Escape Games

 

So if you’re ready to think a little harder on the topic of solving escape games, let me give you some tips after working through a few dozen escape rooms.

 

  1. Choose your group wisely! Escape games come in varying difficulty levels and you should make sure your group is up to the challenge. If you’ve decided to bring your friend Jim who commonly has conversations with trash bags while making shadow puppets on the wall in a room without shadows, well you’re probably not going to do so hot in that escape game.
  2. Always ask if the escape game is linear. In addition, ask if clues are reusable. You should always ask these two questions at the beginning of every escape game. If the escape game is not linear, it usually means that two groups of people can be solving different puzzles at the same time. If the clues are reusable it generally means you will have more potential solutions then typical escape games.
  3. Organize your used clues! Before you enter the escape game ask the staff if clues can be reused again. In most escape games clues will only be used once and this makes things easier. Solving escape games are partially about elimination of those things you don’t need. Designate an unused place in the room and pile all your discarded and used clues in that location. By doing this, you won’t have to waste your precious time rummaging through clues that no longer matter.
  4. Designate roles! When you go into an escape game you should designate a few people to be clue-finders (a job that will decrease in usefulness as the escape game goes on) and that can switch to puzzle solving later on. Designate a leader (usually this happens organically anyway) and just understand that if two people are solving a puzzle and working down a logical path, the other people should be scouring the rooms for the next potential clues or things to do.
  5. While bringing 4 or 5 people may be great, bringing 10 may be a bit overkill in simplistic rooms. If the puzzles are linear then only one puzzle can be solved at a time. Having more than four people attempting to solve the puzzle at the same time can be counter-productive and cost you minutes that you don’t have. Pick the right group size for the right escape room and you’ll get more out of it.
  6. If two people are stumped on a puzzle, put those people on another puzzle while two other people give that puzzle a try. The benefit of having many people in an escape game is simply due to the different perspectives that each player has and the manner in which they attack the problems in different ways. If everything thinks the same, everyone will try the same solution and creative puzzle solutions go unnoticed. Play to your strengths by adding diversity into your escape game groups.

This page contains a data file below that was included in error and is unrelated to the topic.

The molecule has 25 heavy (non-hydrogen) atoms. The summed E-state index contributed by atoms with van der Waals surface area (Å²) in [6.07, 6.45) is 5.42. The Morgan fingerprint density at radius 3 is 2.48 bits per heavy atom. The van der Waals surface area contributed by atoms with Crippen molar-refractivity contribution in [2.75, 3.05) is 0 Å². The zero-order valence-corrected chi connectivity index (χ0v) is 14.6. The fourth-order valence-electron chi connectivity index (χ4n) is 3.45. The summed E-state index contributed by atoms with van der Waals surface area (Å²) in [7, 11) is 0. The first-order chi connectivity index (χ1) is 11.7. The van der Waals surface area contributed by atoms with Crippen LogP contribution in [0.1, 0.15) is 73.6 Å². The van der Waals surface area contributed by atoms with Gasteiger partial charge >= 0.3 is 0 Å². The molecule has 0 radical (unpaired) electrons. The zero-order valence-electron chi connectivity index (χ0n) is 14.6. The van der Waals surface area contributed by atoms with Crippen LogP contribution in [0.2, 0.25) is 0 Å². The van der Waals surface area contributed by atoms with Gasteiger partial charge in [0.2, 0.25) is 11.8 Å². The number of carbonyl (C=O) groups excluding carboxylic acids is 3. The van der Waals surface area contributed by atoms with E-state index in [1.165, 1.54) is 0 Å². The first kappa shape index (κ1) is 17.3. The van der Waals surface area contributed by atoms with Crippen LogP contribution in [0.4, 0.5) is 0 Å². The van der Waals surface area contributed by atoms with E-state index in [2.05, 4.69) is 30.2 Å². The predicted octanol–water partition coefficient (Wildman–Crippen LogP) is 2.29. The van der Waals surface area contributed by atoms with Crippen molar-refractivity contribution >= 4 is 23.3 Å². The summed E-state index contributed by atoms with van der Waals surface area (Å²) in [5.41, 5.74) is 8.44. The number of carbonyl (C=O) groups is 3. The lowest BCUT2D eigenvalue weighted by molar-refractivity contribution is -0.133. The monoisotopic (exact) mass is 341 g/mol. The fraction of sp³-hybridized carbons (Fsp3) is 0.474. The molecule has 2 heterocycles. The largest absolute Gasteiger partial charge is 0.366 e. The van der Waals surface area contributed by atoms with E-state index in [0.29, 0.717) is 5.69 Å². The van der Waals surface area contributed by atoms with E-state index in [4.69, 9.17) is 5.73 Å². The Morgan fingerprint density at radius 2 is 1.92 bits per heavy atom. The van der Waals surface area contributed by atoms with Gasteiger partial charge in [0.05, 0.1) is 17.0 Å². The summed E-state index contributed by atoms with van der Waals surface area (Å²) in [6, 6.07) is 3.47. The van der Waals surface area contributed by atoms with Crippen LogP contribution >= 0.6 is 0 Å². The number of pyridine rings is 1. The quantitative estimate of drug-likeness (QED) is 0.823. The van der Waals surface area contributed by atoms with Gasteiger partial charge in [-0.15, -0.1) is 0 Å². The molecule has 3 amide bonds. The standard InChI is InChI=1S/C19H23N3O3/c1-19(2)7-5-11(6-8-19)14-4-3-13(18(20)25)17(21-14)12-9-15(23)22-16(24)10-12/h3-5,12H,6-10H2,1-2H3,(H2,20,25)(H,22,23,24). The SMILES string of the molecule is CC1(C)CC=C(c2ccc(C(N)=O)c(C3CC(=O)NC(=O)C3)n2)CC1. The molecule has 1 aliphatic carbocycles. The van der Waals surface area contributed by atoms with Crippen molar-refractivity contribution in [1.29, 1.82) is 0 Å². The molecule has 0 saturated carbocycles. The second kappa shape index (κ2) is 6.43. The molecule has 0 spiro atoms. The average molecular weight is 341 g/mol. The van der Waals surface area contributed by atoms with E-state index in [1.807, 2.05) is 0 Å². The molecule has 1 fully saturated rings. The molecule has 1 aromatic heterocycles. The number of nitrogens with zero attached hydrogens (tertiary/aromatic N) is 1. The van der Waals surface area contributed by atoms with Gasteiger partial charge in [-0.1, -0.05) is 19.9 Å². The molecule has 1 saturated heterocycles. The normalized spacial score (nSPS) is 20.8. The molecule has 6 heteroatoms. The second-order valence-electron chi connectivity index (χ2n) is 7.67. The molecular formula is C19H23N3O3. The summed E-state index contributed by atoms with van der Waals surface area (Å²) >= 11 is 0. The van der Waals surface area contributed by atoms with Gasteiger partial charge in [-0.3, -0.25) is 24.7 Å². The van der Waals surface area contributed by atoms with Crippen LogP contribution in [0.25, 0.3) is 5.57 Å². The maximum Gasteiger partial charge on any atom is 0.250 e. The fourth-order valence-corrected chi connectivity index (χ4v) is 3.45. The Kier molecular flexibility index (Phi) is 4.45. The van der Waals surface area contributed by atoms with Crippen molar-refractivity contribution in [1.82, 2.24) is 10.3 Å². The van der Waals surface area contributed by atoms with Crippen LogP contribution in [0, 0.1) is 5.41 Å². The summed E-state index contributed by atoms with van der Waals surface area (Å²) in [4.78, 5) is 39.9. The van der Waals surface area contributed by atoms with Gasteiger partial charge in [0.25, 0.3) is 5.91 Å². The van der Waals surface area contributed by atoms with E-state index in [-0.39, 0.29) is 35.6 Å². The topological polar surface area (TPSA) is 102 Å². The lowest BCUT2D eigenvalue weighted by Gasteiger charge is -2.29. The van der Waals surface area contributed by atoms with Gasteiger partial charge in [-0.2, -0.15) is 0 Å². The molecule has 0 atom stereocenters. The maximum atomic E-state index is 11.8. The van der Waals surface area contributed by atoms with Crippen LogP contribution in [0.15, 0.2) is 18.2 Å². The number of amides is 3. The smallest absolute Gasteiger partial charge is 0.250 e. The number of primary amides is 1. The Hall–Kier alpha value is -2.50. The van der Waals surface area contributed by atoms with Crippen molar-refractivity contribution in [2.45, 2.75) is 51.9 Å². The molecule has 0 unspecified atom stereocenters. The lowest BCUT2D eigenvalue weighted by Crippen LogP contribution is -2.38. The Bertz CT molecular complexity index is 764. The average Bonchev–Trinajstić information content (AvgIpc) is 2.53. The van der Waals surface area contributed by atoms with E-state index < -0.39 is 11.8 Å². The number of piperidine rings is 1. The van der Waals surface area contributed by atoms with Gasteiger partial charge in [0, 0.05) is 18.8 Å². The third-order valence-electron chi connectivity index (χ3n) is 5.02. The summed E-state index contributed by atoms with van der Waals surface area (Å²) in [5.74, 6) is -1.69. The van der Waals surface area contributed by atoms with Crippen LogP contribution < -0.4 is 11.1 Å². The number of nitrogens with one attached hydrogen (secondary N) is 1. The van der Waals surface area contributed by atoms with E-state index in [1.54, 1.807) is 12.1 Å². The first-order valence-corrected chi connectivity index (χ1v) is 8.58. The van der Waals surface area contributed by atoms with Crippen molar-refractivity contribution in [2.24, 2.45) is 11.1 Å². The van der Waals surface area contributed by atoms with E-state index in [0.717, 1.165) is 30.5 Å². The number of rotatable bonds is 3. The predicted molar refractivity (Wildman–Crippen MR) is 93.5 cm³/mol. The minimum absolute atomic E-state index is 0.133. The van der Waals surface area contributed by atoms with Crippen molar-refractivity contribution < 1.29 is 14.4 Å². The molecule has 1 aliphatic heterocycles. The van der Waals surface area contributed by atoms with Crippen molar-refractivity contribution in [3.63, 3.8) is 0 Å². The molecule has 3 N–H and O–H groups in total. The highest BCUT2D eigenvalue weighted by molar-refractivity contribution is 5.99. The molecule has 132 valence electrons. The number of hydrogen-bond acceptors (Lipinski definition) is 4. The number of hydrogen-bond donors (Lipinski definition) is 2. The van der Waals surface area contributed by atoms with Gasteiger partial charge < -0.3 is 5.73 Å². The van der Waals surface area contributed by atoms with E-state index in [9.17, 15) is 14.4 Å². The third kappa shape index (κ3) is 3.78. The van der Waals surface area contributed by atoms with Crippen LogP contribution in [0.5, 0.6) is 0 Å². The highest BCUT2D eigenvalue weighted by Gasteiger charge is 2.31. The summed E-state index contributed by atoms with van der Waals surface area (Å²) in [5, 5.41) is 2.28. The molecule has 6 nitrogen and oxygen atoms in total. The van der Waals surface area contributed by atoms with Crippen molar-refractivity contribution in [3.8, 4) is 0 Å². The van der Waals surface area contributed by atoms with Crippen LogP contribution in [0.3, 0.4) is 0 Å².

Escape Games

 

So if you’re ready to think a little harder on the topic of solving escape games, let me give you some tips after working through a few dozen escape rooms.

 

  1. Choose your group wisely! Escape games come in varying difficulty levels and you should make sure your group is up to the challenge. If you’ve decided to bring your friend Jim who commonly has conversations with trash bags while making shadow puppets on the wall in a room without shadows, well you’re probably not going to do so hot in that escape game.
  2. Always ask if the escape game is linear. In addition, ask if clues are reusable. You should always ask these two questions at the beginning of every escape game. If the escape game is not linear, it usually means that two groups of people can be solving different puzzles at the same time. If the clues are reusable it generally means you will have more potential solutions then typical escape games.
  3. Organize your used clues! Before you enter the escape game ask the staff if clues can be reused again. In most escape games clues will only be used once and this makes things easier. Solving escape games are partially about elimination of those things you don’t need. Designate an unused place in the room and pile all your discarded and used clues in that location. By doing this, you won’t have to waste your precious time rummaging through clues that no longer matter.
  4. Designate roles! When you go into an escape game you should designate a few people to be clue-finders (a job that will decrease in usefulness as the escape game goes on) and that can switch to puzzle solving later on. Designate a leader (usually this happens organically anyway) and just understand that if two people are solving a puzzle and working down a logical path, the other people should be scouring the rooms for the next potential clues or things to do.
  5. While bringing 4 or 5 people may be great, bringing 10 may be a bit overkill in simplistic rooms. If the puzzles are linear then only one puzzle can be solved at a time. Having more than four people attempting to solve the puzzle at the same time can be counter-productive and cost you minutes that you don’t have. Pick the right group size for the right escape room and you’ll get more out of it.
  6. If two people are stumped on a puzzle, put those people on another puzzle while two other people give that puzzle a try. The benefit of having many people in an escape game is simply due to the different perspectives that each player has and the manner in which they attack the problems in different ways. If everything thinks the same, everyone will try the same solution and creative puzzle solutions go unnoticed. Play to your strengths by adding diversity into your escape game groups.
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